Ordinary citizens care. Last year, Gallup reported that concerns over water pollution were at their highest since 2001, with 63 percent of Americans saying they worried a great deal about contamination. The Flint water crisis, as well as similar access and contamination concerns in Texas and Pennsylvania, have raised the profile of the issue. “Flint was a wake-up call, as it should have been,” says water expert Robert Glennon, a University of Arizona law professor.
The Arizona candidates have precedent. For nearly two decades, Jon Kyl, a former Arizona water attorney, served as guardian of the state’s water needs from his Senate perch before retiring and being replaced by Jeff Flake in 2013. Considering the Department of the Interior’s role in determining interstate water policy, there is “huge federal legislation” regarding the Colorado River, says Kathy Ferris, a former director of the Arizona Department of Water Resources. Plus, senators can strong-arm lawmakers to “confront the potential shortages that are upcoming,” says Glennon.
But as Kyl’s former seat becomes open again, his heir apparent isn’t clear. Sinema says she wants to “pick up” where he left off. Water policy, though, is complicated, making it hard to tout from the stump, concedes Ward, potentially Sinema’s opponent in November. Its importance has been overshadowed by the immigration debate, the future of migrant families separated from their children, a border wall and the Deferred Action for Childhood Arrivals policy. Combined with typical economic angst and lingering arguments over the Affordable Care Act, there just isn’t much of a spotlight on water concerns. “It’s not to the point where it’s an easily digestible talking point,” says Chuck Coughlin, a political adviser for former Republican Gov. Jan Brewer and president of HighGround Public Affairs Consultants.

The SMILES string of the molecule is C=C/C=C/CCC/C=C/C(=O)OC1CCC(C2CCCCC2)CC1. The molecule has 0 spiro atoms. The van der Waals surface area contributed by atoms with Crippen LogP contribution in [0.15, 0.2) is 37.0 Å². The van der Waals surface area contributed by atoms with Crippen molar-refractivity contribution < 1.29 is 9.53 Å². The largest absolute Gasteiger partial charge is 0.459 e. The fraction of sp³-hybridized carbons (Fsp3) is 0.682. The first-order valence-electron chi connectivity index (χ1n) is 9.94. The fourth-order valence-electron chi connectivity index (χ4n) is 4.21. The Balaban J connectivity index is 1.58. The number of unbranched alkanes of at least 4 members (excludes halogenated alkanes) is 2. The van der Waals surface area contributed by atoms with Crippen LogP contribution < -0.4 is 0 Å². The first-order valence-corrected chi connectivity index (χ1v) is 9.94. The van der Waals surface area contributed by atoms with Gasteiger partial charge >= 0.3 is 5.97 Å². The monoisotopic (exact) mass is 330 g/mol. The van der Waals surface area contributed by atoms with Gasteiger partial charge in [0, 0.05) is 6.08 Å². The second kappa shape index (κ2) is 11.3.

Still, politicians could gain from addressing the topic. Inevitably Sinema, who has represented a downtown Phoenix district since becoming the first openly bisexual person elected to the U.S. Congress in 2013, will be painted by Republicans as a city dweller prioritizing urban needs. On one campaign trip through southern Arizona, the Tucson native listed water as one of the region’s unique needs — particularly caring for “our agriculture community, ensuring we have a water supply for the future.” Even if there isn’t much “daylight” between her stances and others, Democratic political consultant Chad Campbell says her outreach builds trust with those voters.
Water becomes an issue not of partisan belief, but of competency. On that point, McSally, who assumed office in 2015, can also benefit from highlighting her experience already tackling some of these issues in Washington. She worked with the federal Bureau of Reclamation on preserving Arizona water, supporting everything from WaterSmart Grants and Watershed Act programs to eradication plans for quagga and zebra mussels that produce toxins harmful to people and marine life in Lake Mead. “In the Senate, Martha will continue these efforts,” says McSally spokesperson Torunn Sinclair.
Ignorance simply won’t work, considering Arizona’s past with water scarcity. “It was the last continental state to join the union for a reason — it was uninhabitable prior to the building of those dams,” Coughlin notes. Arizona can’t afford to forget that past. Ahead of the polls in November, neither can the candidates vying for the state’s love.